8.16 / 8.17.14 May God work the miracle
10 Pentecost 2014 August 16/17
In the name of the God of abundance: Father, Son, and Holy Spirit. Amen.
It’s been a heavy week with heavy headlines in the Times. Here are a few that jumped out at me as I was trying to wake up:
At heart of Ebola outbreak, a village frozen by fear and death
F.B.I. steps in amid unrest after police kill Missouri youth
A Ukraine city under siege, ‘just terrified of the bombing’
Killings rise in Karachi as Taliban target police
And one that was pretty humorous, despite the discontent it reported: Grown-Ups head Upper West Side playground fight
Is it just me, or are we experiencing all around the world a lot more conflict than usual?
It’s because of the difficult “stuff” going on all over that I was drawn to today’s psalm:
Oh, how good and pleasant it is, *
when brethren live together in unity!
It is like fine oil upon the head *
that runs down upon the beard,
Upon the beard of Aaron, *
and runs down upon the collar of his robe.
It is like the dew of Hermon *
that falls upon the hills of Zion.
For there the LORD has ordained the blessing: *
life for evermore.
This psalm extols the blessings that accrue to families, communities, and individuals when people live in unity. It uses 2 interesting metaphors to describe what it’s like to live in unity—to live without deleterious conflict:
First, it’s like precious oil that runs down, that flows down on the head, the beard, and the collar of the robe. In the ANE people would anoint each other with oil as an extravagant sign of welcome—among other things. Oil was not cheap. It was a sign of plenty, a sign of abundance. And to use it to anoint the head of someone so that the oil actually runs on his beard and into his clothing is a sign of extravagance. The psalm invokes the anointing of Aaron, the brother of Moses, to be the high priest of the Israelites as they made the trek from Egypt to the Promised Land. So not only is there the connotation of abundance but also of holiness here.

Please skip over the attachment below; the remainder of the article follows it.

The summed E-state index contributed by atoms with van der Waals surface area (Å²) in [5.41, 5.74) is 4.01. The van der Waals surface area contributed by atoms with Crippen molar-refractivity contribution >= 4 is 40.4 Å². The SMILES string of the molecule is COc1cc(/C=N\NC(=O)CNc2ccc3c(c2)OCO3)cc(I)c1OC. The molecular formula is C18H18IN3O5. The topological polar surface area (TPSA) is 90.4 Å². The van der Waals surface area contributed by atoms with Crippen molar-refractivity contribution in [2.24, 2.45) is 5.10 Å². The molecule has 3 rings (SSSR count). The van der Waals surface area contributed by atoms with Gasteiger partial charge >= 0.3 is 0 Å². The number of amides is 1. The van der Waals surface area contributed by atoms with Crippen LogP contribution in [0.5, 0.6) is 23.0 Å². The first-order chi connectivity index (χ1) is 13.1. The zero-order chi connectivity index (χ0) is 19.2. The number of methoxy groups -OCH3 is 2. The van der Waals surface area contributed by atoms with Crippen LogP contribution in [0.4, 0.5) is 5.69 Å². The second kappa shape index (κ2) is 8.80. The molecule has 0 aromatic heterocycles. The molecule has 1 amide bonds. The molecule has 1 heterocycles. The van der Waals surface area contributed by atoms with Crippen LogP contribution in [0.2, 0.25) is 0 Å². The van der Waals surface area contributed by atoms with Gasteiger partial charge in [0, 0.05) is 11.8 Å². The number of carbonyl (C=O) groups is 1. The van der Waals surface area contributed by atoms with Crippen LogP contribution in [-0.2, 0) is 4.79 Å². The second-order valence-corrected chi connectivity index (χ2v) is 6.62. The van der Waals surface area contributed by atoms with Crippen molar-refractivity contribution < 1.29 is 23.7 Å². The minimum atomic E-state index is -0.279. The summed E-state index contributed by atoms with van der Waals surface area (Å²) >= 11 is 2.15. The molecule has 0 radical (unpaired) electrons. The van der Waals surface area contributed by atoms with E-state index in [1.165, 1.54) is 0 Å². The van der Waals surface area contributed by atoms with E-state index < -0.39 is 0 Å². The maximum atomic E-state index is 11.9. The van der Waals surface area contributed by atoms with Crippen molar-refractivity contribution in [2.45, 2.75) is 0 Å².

The second image is that unity is so pleasant and good that it’s like the dew of Mount Hermon that falls upon the hills of Zion. This one takes a little more unpacking. Mount Hermon is in the far, far northern stretches of ancient Israel. It rises up over 9000 feet in elevation and it’s the highest mountain around. Its peak is covered in snow a lot of the time, and you can imagine at these high altitudes the air drops its moisture as dew when the nighttime temperatures dip. [That’s how dew forms: the air can’t hold as much humidity when it’s cool, so the humidity condenses on whatever is around, and we call it dew.]
Now, Mount Hermon, as I said, is at the far northern reaches of ancient Israel. Zion is the name for the temple mount of Jerusalem, which is a very long way away to the south, and located in a very dry area. So for the dew of Hermon to flow down on the arid hills of Zion is quite a feat and would represent, again, the height of abundance and extravagance. It is an unmistakable sign of blessing of the landscape and of its people.
When brothers and sisters—or brethren—or kindred (depending on the translation you’re using) live in unity the blessings abound. They are extravagant and abundant and even unlikely. They bring Life for evermore: the greatest blessing of all.